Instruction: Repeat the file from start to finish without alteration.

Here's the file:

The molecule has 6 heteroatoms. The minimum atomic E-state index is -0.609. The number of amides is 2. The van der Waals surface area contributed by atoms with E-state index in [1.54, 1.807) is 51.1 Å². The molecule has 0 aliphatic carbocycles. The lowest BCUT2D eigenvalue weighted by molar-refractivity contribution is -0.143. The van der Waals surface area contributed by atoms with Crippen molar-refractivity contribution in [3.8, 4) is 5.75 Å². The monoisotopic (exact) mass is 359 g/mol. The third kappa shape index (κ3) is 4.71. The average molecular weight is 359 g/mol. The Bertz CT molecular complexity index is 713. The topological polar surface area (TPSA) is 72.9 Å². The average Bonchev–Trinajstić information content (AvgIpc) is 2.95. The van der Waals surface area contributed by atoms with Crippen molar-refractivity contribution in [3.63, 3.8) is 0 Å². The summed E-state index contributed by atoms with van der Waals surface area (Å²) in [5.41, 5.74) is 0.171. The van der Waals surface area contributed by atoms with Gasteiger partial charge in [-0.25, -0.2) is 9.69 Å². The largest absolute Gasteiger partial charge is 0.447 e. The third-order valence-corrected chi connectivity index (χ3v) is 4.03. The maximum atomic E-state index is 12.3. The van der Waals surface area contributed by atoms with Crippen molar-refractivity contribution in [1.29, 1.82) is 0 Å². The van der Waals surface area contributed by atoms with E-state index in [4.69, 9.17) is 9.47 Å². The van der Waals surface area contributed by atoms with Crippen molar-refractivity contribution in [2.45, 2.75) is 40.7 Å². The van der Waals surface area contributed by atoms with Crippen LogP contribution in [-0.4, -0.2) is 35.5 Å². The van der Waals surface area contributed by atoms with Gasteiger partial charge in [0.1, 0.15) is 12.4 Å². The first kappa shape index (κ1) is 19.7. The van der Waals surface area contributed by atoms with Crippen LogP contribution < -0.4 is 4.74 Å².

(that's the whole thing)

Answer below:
The molecule has 6 heteroatoms. The minimum atomic E-state index is -0.609. The number of amides is 2. The van der Waals surface area contributed by atoms with E-state index in [1.54, 1.807) is 51.1 Å². The molecule has 0 aliphatic carbocycles. The lowest BCUT2D eigenvalue weighted by molar-refractivity contribution is -0.143. The van der Waals surface area contributed by atoms with Crippen molar-refractivity contribution in [3.8, 4) is 5.75 Å². The monoisotopic (exact) mass is 359 g/mol. The third kappa shape index (κ3) is 4.71. The average molecular weight is 359 g/mol. The Bertz CT molecular complexity index is 713. The topological polar surface area (TPSA) is 72.9 Å². The average Bonchev–Trinajstić information content (AvgIpc) is 2.95. The van der Waals surface area contributed by atoms with Crippen molar-refractivity contribution in [3.63, 3.8) is 0 Å². The summed E-state index contributed by atoms with van der Waals surface area (Å²) in [5.41, 5.74) is 0.171. The van der Waals surface area contributed by atoms with Gasteiger partial charge in [-0.25, -0.2) is 9.69 Å². The largest absolute Gasteiger partial charge is 0.447 e. The third-order valence-corrected chi connectivity index (χ3v) is 4.03. The maximum atomic E-state index is 12.3. The van der Waals surface area contributed by atoms with Crippen molar-refractivity contribution in [1.29, 1.82) is 0 Å². The van der Waals surface area contributed by atoms with E-state index in [4.69, 9.17) is 9.47 Å². The van der Waals surface area contributed by atoms with Crippen molar-refractivity contribution in [2.45, 2.75) is 40.7 Å². The van der Waals surface area contributed by atoms with Crippen LogP contribution in [-0.4, -0.2) is 35.5 Å². The van der Waals surface area contributed by atoms with Gasteiger partial charge in [0.1, 0.15) is 12.4 Å². The first kappa shape index (κ1) is 19.7. The van der Waals surface area contributed by atoms with Crippen LogP contribution < -0.4 is 4.74 Å².